In 1997, Event Records released the newly recorded Neil Sedaka album Tales of Love and Other Passions, which contained 13 tracks Sedaka had recorded with a piano/bass/drums trio, five of them traditional pop standards, the rest songs from his trunk or re-recordings of tunes previously heard on his older albums. In 1998, Artful Records released Tales of Love, which had fewer words in its title but more songs on its track list; it was the same material from a year earlier, but re-sequenced and with five more songs added. In either version, the collection was at least a couple of different Neil Sedaka albums in one. The instrumentation often made it sound more like a cocktail-jazz session than a standard Sedaka pop/rock outing. That sense was accentuated by the standards: "I'll Be Seeing You," "The Very Thought of You" (a duet with Sedaka's daughter, Dara Sedaka), "You Go to My Head," "My Funny Valentine," and "Moonlight in Vermont," songs Sedaka performed with reverence and sincerity. When pianist Andy LaVerne and bassist Will Lee were granted jazzy solos during the opening track, "I'll Be Seeing You," you might have thought you were in a late-night jazz club. The Sedaka originals included "Alone at Last," which had first appeared on A Song in 1977 and even reached number 17 in Billboard's easy listening chart as a single in that version, and "I Let You Walk Away," which had been on Steppin' Out in 1976. Among the songs added to the reissue were a Sedaka version of his and Howard Greenfield's composition "One More Ride on the Merry Go Round," first heard on Peggy Lee's Make It With You LP in 1970, a song with a European chanson feel not unlike Mary Hopkin's "Those Were the Days" that may have been intended as a follow-up to Lee's hit "Is That All There Is?" Sedaka also presented his rendition of "Time Marches On," a song he and Greenfield placed with Roy Hamilton in the late 1950s, but which he had never recorded himself. These and two of the three other added songs, "Good Time Man" and "I Found My World in You," featured only piano accompaniment. The Sedaka songs repeated from the album's first version were competent, if not top-drawer efforts, with "Inseparable" revealing a bit too obviously the influence of the Doobie Brothers' "What a Fool Believes"; "Swept Away" sounding like it might have been intended as a movie theme, and "When You're Gone" being the kind of soft rock song that could have appeared on any Sedaka album of the '70s or '80s. The overall theme, of course, was love ballads, and the album ended up being a pleasant rendering of romantic music in different styles. But it probably would have been a better idea to do an album entirely given over to standards, rather than contrasting a handful of them with minor Sedaka compositions in more of a '70s-'80s pop mood. And Sedaka went off in an entirely different direction by closing this version of the album with a track previously used on 1995's Classically Sedaka, "Turning Back the Hands of Time," on which he set his own lyrics to the aria Nessun Dorma from Puccini's opera Turandot. Utterly unlike the rest of the disc, it added a final touch of confusion to a stylistically schizophrenic collection.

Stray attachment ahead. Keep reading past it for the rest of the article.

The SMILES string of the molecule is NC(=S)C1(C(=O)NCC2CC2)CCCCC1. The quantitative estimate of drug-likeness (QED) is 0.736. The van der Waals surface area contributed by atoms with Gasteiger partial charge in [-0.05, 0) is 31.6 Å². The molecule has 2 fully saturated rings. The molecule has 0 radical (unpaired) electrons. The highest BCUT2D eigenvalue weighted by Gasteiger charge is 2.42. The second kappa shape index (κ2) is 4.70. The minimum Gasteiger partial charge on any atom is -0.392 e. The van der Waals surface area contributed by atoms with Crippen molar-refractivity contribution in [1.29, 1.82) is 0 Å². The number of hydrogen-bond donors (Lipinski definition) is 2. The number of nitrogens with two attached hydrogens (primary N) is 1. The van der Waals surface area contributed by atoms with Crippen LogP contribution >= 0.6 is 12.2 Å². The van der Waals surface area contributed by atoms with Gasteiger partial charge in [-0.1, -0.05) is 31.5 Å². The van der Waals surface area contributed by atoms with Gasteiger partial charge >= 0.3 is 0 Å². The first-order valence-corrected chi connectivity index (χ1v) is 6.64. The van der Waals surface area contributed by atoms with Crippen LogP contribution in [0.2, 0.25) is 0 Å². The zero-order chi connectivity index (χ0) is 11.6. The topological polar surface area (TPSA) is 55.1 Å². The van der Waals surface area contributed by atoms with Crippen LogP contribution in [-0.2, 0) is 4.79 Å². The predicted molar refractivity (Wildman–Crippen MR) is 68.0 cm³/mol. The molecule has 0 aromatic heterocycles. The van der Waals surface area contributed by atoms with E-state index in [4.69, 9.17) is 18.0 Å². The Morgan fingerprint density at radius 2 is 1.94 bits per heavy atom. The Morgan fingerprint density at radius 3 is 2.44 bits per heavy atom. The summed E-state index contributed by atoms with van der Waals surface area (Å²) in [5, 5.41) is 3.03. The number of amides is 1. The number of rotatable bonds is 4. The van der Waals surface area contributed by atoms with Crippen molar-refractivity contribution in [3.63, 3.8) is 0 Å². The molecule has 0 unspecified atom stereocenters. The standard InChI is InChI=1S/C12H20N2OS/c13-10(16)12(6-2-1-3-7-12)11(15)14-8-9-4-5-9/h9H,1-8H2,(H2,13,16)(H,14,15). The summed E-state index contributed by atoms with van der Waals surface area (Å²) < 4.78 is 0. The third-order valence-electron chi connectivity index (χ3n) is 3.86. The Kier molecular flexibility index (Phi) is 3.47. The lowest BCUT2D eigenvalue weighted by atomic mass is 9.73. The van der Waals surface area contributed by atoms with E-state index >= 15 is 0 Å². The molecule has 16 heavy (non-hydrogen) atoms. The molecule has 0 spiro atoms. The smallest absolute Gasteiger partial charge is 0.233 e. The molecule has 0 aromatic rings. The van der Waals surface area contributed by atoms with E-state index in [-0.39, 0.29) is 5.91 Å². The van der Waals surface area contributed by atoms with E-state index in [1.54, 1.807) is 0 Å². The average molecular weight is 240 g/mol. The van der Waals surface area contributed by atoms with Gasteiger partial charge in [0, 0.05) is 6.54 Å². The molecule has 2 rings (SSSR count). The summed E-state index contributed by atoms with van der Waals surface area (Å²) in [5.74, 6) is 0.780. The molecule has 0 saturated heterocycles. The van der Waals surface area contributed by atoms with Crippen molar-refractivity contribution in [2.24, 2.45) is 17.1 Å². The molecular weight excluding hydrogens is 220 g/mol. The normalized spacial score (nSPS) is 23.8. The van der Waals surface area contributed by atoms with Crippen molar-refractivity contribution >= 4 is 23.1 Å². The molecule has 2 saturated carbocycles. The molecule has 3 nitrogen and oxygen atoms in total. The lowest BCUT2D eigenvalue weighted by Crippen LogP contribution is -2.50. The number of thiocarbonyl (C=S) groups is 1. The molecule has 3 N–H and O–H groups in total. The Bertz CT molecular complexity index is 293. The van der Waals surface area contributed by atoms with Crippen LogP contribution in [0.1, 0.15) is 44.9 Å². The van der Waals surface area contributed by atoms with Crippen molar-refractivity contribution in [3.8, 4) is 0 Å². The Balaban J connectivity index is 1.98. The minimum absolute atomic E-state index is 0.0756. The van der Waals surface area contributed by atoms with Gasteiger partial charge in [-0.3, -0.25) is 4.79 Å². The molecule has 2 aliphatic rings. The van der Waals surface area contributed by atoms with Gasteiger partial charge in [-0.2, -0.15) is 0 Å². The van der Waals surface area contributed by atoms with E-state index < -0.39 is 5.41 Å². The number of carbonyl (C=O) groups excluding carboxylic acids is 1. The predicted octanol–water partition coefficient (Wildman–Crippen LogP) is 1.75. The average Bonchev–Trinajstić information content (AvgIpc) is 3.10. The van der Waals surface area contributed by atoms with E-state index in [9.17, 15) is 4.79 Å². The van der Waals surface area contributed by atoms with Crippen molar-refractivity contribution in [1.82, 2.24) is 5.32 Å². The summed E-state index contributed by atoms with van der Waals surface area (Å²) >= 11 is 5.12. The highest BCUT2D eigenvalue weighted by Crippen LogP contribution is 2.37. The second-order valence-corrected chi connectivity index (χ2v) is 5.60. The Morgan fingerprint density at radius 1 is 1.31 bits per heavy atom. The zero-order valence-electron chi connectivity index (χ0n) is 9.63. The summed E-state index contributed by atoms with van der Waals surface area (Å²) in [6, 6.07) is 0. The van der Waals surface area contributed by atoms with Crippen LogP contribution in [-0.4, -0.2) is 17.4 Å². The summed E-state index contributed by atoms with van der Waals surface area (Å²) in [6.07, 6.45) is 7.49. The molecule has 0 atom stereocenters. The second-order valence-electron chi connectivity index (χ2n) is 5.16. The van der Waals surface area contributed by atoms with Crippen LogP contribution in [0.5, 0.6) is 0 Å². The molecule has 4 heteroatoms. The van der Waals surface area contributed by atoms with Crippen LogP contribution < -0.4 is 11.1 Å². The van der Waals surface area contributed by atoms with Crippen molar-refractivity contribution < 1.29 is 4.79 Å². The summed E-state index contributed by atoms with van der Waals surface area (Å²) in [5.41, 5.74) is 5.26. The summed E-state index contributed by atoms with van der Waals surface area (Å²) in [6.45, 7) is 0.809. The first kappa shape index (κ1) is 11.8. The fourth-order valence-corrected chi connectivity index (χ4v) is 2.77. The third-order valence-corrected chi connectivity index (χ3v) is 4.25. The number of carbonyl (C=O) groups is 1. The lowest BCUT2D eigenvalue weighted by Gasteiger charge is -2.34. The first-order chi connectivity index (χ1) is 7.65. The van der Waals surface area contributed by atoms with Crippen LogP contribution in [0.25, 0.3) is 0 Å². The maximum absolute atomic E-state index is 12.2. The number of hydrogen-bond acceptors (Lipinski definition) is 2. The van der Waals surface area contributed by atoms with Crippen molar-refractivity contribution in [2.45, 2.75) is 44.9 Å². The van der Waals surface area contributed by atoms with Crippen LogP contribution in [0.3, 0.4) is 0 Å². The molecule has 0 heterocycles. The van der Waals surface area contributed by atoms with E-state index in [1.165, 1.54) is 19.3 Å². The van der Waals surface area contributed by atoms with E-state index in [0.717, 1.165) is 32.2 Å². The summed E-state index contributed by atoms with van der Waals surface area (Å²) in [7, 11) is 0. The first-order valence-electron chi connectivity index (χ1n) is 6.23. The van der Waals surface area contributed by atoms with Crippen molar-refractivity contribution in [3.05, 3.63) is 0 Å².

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AllMusic Review by William Ruhlmann